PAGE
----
2. Vehicle repair In the past year, the number of job postings for the mechanic trades has spiked 94 percent over June 2013, says Harris. As anyone who has ever owned a car knows, auto mechanics tend to be perennially busy. According to Human Resources Skills Development Canada, this job is also called automotive service technician, helpful keywords if you're searching for post-secondary education programs, which tend to use this title instead of "car mechanics."
3. Maintenance worker Although maintenance work comprises a very broad array of specialties, these jobs are in high demand across the country, says Harris. Not just hands-on repair (although it can include these skills), maintenance work encompasses operations, planning and information management skills as well. These jobs are posted under a variety of names, such as maintenance technician, maintenance mechanic, maintenance specialist and, of course, maintenance worker.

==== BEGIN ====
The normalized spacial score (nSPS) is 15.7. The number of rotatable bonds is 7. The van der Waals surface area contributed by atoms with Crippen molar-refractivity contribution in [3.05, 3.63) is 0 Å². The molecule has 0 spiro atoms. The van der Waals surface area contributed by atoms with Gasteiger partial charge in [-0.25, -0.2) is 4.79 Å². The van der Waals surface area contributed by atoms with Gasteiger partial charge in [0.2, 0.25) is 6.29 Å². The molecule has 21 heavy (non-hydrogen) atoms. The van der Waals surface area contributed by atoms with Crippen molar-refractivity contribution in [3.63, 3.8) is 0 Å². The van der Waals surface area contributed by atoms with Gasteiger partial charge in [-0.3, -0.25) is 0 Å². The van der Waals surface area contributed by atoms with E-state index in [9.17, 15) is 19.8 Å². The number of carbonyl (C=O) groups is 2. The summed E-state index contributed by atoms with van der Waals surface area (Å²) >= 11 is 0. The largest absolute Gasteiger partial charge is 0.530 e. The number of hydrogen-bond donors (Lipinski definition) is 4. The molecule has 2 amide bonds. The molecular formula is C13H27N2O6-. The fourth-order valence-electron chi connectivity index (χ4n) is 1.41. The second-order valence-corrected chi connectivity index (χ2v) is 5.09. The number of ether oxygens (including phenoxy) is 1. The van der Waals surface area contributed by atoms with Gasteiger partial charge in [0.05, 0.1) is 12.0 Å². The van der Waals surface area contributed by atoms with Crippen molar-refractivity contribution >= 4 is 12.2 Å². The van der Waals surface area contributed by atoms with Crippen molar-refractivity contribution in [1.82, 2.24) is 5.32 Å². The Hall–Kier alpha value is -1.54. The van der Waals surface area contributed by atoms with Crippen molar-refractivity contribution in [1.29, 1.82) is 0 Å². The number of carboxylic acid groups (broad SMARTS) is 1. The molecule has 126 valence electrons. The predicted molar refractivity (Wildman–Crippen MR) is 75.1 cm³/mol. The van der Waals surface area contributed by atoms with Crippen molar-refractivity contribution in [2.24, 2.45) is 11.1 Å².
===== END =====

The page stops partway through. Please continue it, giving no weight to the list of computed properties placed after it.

4. Electricians Electricity is vital to life as we know it in Canada. Licensed electricians lay out, assemble, install, test, troubleshoot and repair electrical wiring, fixtures, control devices and related equipment in buildings and other structures, according to Human Resources and Skills Development Canada. Electricians are highly sought-after in commercial, industrial and residential spheres. There are many positions open with electrical contractors, maintenance companies and industries, and there are also ample self-employment opportunities.
5. Heavy machinery operators (such as a backhoe, bulldozer) Wherever there's a freshly paved road or newly built construction, a heavy machinery operator isn't far behind. Operators work backhoes, bulldozers, graders and other heavy-duty construction vehicles. Another term that describes this trade is heavy equipment operator, which is the terminology post-secondary schools and colleges use to designate program offerings. Like construction work, these roles can be plentiful across the nation, but also tend to be seasonal.